From the first shot on, Trixter was SUCH a good boy. I would explain to him that this was going to help him, and that he was going to feel better soon. He would just lay there like an angel (yes, my big, bratty, manly and dominant King Kitty, Trixter), and let me do what I needed to do. Within 2 weeks of testing and lowering his dose (he kept needing less and less insulin with the diet change to low carb canned friskies varieties) his numbers kept getting better and better. I watched as the "14 day average" on the meter started to get lower and lower and I lowered his dose down to less than half a unit. His last shot was on the 14th day of insulin. His pancreas was now detoxicated and working in full force. It has now been 11 days and he is still holding normal numbers!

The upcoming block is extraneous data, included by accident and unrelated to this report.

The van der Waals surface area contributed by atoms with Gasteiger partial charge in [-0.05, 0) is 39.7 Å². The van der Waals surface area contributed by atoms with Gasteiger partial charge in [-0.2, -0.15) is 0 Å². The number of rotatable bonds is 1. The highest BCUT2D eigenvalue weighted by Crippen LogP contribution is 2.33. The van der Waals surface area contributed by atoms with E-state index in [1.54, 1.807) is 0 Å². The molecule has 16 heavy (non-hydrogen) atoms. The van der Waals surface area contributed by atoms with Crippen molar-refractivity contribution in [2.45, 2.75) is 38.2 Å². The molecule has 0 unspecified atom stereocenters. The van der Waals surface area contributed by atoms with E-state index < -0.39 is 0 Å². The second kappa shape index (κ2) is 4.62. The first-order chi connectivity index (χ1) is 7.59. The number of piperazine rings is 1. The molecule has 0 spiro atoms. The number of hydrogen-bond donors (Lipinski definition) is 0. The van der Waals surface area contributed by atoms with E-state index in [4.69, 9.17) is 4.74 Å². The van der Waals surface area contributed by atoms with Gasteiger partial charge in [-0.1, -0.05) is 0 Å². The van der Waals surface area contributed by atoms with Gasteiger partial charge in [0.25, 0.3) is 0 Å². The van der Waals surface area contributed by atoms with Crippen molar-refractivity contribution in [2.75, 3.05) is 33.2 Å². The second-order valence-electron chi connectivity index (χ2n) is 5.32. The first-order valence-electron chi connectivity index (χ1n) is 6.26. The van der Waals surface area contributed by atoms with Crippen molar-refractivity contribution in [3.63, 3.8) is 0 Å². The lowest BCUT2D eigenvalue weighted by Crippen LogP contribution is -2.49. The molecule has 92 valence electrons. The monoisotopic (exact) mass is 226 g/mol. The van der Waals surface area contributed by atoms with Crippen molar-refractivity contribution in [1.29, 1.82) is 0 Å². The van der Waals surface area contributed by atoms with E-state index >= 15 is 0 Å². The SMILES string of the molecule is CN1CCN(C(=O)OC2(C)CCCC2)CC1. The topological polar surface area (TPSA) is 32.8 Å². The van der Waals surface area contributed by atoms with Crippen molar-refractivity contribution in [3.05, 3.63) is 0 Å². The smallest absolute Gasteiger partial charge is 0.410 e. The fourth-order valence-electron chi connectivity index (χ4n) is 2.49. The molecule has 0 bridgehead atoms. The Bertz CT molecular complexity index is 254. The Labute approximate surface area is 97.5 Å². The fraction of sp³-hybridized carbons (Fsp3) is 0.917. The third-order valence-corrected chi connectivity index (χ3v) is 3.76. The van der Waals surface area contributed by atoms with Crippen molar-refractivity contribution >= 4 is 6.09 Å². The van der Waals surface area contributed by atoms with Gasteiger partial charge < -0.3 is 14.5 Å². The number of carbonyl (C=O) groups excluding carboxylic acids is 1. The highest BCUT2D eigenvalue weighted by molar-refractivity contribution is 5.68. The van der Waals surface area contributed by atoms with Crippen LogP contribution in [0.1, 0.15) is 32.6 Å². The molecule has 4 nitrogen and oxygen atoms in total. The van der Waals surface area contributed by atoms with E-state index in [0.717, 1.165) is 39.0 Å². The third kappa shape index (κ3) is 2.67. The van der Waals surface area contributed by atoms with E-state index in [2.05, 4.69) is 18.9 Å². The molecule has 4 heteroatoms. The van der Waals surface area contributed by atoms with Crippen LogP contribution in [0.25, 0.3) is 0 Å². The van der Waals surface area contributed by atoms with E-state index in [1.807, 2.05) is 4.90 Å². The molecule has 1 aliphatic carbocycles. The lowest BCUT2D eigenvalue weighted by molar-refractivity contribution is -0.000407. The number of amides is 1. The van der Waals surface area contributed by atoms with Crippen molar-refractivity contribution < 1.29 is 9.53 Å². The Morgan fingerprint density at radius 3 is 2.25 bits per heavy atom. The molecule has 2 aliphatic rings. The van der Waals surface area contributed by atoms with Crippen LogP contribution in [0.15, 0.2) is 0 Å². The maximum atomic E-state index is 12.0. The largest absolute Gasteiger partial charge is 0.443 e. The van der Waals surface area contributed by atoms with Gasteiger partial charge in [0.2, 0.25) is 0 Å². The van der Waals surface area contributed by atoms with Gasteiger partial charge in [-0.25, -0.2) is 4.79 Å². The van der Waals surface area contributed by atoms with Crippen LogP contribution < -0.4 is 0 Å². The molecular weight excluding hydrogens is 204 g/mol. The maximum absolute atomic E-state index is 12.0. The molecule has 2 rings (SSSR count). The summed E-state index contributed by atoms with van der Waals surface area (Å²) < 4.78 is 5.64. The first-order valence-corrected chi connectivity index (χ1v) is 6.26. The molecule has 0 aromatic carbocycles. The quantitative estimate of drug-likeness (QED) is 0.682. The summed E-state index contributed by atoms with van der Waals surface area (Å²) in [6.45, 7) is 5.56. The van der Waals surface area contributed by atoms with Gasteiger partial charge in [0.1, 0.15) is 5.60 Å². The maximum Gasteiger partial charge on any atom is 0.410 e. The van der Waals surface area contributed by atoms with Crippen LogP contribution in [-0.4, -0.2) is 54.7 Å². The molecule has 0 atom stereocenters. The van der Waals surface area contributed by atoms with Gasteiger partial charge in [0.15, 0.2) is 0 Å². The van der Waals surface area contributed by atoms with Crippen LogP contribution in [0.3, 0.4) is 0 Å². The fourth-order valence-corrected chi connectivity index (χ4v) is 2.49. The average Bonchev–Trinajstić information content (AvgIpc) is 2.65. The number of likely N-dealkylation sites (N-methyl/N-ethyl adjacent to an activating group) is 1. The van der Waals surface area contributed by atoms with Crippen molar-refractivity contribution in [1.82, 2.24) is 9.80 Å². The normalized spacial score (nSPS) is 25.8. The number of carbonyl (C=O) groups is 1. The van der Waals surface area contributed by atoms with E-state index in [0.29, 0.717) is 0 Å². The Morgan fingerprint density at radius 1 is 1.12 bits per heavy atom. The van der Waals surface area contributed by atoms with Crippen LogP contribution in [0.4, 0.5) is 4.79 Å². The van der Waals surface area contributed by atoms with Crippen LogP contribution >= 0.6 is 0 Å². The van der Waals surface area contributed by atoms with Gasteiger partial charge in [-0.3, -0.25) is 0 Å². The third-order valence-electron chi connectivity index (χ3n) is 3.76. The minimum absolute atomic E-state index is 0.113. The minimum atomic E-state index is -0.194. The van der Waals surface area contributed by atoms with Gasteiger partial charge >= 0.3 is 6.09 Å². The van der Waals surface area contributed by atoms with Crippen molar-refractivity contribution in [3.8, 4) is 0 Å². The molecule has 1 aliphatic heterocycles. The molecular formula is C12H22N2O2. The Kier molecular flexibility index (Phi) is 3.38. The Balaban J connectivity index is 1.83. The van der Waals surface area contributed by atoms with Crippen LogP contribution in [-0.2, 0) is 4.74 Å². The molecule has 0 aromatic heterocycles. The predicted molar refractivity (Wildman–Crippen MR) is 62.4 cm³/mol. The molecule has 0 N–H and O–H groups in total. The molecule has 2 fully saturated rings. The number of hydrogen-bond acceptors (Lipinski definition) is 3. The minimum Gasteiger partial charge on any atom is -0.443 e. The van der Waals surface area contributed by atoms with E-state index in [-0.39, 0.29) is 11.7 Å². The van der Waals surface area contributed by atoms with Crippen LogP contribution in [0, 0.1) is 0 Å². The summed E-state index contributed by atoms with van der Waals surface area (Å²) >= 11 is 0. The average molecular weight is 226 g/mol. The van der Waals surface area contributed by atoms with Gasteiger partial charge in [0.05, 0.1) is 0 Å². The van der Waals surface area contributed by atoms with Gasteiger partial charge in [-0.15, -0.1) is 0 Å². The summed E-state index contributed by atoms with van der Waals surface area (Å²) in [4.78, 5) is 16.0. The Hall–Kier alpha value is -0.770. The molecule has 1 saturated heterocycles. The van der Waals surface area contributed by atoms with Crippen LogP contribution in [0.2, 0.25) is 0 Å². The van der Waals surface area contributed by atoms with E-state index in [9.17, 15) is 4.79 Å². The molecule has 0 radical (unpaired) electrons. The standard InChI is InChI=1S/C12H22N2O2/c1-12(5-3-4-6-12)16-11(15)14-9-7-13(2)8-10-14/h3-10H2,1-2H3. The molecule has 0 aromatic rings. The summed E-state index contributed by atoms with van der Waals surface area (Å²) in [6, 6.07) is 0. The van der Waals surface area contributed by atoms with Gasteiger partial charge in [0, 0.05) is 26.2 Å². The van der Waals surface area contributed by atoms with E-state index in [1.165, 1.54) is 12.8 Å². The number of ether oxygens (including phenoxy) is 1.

I know that not all sugar kitties are as lucky as Trixter, and that a lot of times, cats will be difficult to regulate and need insulin for a longer period of time, or even their entire lives, but I want my story to inpire others and show them that even with the most stubborn, dominant of kitties, diabetes is a VERY treatable disease. Shots and pokes and daily feedings are NOT things that should hold anyone who loves their furkids back from treating them, and neither is Cattitude! Our furkids depend on us, and sometimes we have to reach out as far as we can for help and for someone who understands and is compassionate that will reach right back and hold our hands. That is exactly what I found in IMOM and this site. I thank God every day. Without IMOM and the FDMB, and all the wonderful, loving, caring, compassionate, beautiful angels who frequent both of those places, I would have lost my Trixter; my best friend.